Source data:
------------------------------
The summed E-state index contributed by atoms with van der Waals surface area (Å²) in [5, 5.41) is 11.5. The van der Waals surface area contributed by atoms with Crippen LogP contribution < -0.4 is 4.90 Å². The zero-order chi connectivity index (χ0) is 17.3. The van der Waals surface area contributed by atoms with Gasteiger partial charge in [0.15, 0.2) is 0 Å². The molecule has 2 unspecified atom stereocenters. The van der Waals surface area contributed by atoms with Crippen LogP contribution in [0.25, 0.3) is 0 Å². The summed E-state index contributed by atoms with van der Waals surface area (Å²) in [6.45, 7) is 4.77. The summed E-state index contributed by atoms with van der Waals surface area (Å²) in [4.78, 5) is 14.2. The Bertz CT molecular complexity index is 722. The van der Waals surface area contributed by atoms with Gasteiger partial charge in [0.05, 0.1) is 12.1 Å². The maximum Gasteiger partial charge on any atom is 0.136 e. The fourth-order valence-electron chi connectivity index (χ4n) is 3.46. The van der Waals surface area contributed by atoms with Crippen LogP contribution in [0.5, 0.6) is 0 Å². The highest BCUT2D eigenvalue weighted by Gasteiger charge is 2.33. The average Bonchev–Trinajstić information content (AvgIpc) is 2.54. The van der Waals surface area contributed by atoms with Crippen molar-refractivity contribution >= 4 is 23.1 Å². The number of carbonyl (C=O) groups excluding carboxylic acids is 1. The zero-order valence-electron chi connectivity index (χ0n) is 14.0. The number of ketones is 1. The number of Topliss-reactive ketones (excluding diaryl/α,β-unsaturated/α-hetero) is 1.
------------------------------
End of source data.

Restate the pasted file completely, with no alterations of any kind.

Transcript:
The summed E-state index contributed by atoms with van der Waals surface area (Å²) in [5, 5.41) is 11.5. The van der Waals surface area contributed by atoms with Crippen LogP contribution < -0.4 is 4.90 Å². The zero-order chi connectivity index (χ0) is 17.3. The van der Waals surface area contributed by atoms with Gasteiger partial charge in [0.15, 0.2) is 0 Å². The molecule has 2 unspecified atom stereocenters. The van der Waals surface area contributed by atoms with Crippen LogP contribution in [0.25, 0.3) is 0 Å². The summed E-state index contributed by atoms with van der Waals surface area (Å²) in [6.45, 7) is 4.77. The summed E-state index contributed by atoms with van der Waals surface area (Å²) in [4.78, 5) is 14.2. The Bertz CT molecular complexity index is 722. The van der Waals surface area contributed by atoms with Gasteiger partial charge in [0.05, 0.1) is 12.1 Å². The maximum Gasteiger partial charge on any atom is 0.136 e. The fourth-order valence-electron chi connectivity index (χ4n) is 3.46. The van der Waals surface area contributed by atoms with Crippen LogP contribution in [0.5, 0.6) is 0 Å². The highest BCUT2D eigenvalue weighted by Gasteiger charge is 2.33. The average Bonchev–Trinajstić information content (AvgIpc) is 2.54. The van der Waals surface area contributed by atoms with Crippen molar-refractivity contribution >= 4 is 23.1 Å². The number of carbonyl (C=O) groups excluding carboxylic acids is 1. The zero-order valence-electron chi connectivity index (χ0n) is 14.0. The number of ketones is 1. The number of Topliss-reactive ketones (excluding diaryl/α,β-unsaturated/α-hetero) is 1.